After Childers’ untimely death of a heart attack, the major parties of the Dail formed a secret agreement to nominate his widow, Rita, and elect her unopposed. However, this was undone due to a bizarre political gaffe by Fine Gael TD Tom O’ Donnell, who announced publically she would be the fifth President of Ireland, having misheard a question from a journalist. O’Donnell was partially deaf, but his mistake was interpreted as an attempt by Fine Gael to claim sole credit for Rita Childers scheduled election, so Fianna Fail pulled out of the deal, much to her disappointment. Instead, Fianna Fail were able to get the parties to rally around Cearbhall O’ Dalaigh, former Chief Justice and Attorney General, an Independent candidate

Election

Nominated alone, O’ Dalaigh became the third President elected without a vote.

1976

Nominations

O’Dalaigh resigned the office following a dispute with Fine Gael’s Paddy Donegan, then Minister for Defence, who publically insulted him in front of army personnel, but received a positive confidence motion from the Dail. Fianna Fail was suffering its own factional rifts at the time, and this came to the fore in the nomination choices, as Jack Lynch proposed former Minister and European Commissioner Patrick Hillary while Charles Haughey proposed Donegal TD Joseph Brennan. Haughey’s time was yet to come, so Hillary was easily nominated. The other parties, unwilling to expand the debacle that Donegan had caused, opted not to challenge.

Election

The fourth to gain the office without a vote.

1983

Nominations

After a quiet term (though, subsequent revelations showed that several private events of importance had occurred), Hillary was convinced to seek re-election. With the other parties not wanting to waste their time, he ran unopposed.

Election

Hillary became the only President, to date, who never faced a popular vote at some stage while serving two full terms.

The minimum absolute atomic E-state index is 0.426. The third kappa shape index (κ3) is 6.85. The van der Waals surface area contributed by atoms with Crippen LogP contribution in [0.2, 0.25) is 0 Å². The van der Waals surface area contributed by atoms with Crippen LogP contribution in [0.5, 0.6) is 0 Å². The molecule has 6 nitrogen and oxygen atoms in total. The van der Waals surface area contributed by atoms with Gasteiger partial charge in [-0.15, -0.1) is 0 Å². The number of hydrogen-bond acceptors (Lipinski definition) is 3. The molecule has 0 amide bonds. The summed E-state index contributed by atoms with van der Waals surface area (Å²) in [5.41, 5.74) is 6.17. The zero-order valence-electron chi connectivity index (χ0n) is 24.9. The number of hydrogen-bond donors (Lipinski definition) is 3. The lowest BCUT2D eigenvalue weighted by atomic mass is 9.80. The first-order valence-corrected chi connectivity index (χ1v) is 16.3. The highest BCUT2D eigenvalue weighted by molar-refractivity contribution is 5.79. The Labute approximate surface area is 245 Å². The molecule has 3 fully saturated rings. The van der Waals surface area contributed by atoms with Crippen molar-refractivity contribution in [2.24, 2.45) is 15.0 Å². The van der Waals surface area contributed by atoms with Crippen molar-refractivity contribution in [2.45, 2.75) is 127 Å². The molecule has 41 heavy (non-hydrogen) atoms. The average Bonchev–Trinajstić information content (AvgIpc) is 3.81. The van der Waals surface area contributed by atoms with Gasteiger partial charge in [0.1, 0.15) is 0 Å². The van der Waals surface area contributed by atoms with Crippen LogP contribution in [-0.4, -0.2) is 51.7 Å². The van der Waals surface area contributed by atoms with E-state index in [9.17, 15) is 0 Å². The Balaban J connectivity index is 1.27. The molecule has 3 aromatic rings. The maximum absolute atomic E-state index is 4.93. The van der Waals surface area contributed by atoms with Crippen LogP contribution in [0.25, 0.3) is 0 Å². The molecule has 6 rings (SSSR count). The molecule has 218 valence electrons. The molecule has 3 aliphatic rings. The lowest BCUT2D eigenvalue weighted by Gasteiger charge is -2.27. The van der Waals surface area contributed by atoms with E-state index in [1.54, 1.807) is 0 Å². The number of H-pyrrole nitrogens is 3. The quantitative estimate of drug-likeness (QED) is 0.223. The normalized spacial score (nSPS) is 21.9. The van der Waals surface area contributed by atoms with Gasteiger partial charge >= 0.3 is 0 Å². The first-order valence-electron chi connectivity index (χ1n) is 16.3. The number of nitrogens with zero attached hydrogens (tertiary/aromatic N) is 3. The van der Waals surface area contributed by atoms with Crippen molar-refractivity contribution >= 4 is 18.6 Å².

1990

Nominations

Fianna Fail went with Brian Lenihan, then Tanaiste and Minister of Defence, despite a late challenge from John Wilson, another Minister. Fine Gael, after failing to convince more likely candidates like former Taoiseach Garret Fitzgerald, choose little known SDLP member Austin Currie. The Labour party, running a candidate for the first time, went with a former Senator and Professor of Law, Mary Robinson.

Lenihan was the odds-on favourite, with Robinson being seen as an unknown and Currie being considered too politically inexperienced.

Election

The Lenihan campaign went from catastrophe to catastrophe, as it emerged he had tried to pressure the previous President to make decisions in favour of Fianna Fail (a complicated story for another time). Further, a fellow Minister, Padraig Flynn, launched an infamous attack on Robinson, accusing her of using her family as an electoral tool, and of being a bad wife and mother. Predictably, his attack backfired, triggering a dispute with Fianna Fail’s then coalition partners the Progressive Democrats, and leading many female voters to pick Robinson out of sympathy.

Lenihan won 44.1% of the first preferences, but Robinson beat Currie into second. On the second count, she took the majority of Currie’s transfers, and thus became Ireland’s first female President.

1997

Nominations

Robinson, despite having arguably the most popular Presidency in Irish history, decided not to run for re-election, wanting to focus on work with the UN.

Fianna Fail had a three-way race for a nomination, between long serving members Albert Reynolds (a former Taoiseach) and Michael O’Kennedy (former Finance and Foreign Affairs Minister. But also included was a former RTE journalist and Pro Vice-Chancellor of Queens College Belfast, Mary McAleese. Due to a dispute with then Taoiseach and party leader Bertie Ahern, who unofficially backed McAleese, Reynolds lost out in humiliating circumstances. After two rounds of voting McAleese took the nomination.

Of the opposition parties, Fine Gael ran Mary Bannoti, an MEP, who saw off the challenge of Avril Doyle, a Senator. Labour, Democratic Left and the Greens nominated Adi Roche, a civil rights campaigner. Former Eurovision winner Dana Rosemary Scanlon became the first candidate nominated by councils, soon followed by former Garda and victim’s rights campaigner Derek Nally.

Election

In a lacklustre election campaign, Roche showed a poor understanding of the office, Scanlon appealed only to the far-right, and Nally’s candidacy failed to impress. In one of the lowest turnouts in Irish electoral history, McAleese received 45.2% of the vote to Banotti’s 29.3, winning the Presidency on the second count.

2004

Nominations

After an unspectacular, but popular first term, McAleese sought re-election. One by one, the other major parties choose to either support her, or just not run a candidate, not wanting to waste the financial resources in an election campaign that would be next to impossible to win, McAleese being among the countries most popular politicians at the time. No independent candidates were able to secure a nomination.

Election

The sixth Presidential election, of 12, which did not require an actual vote.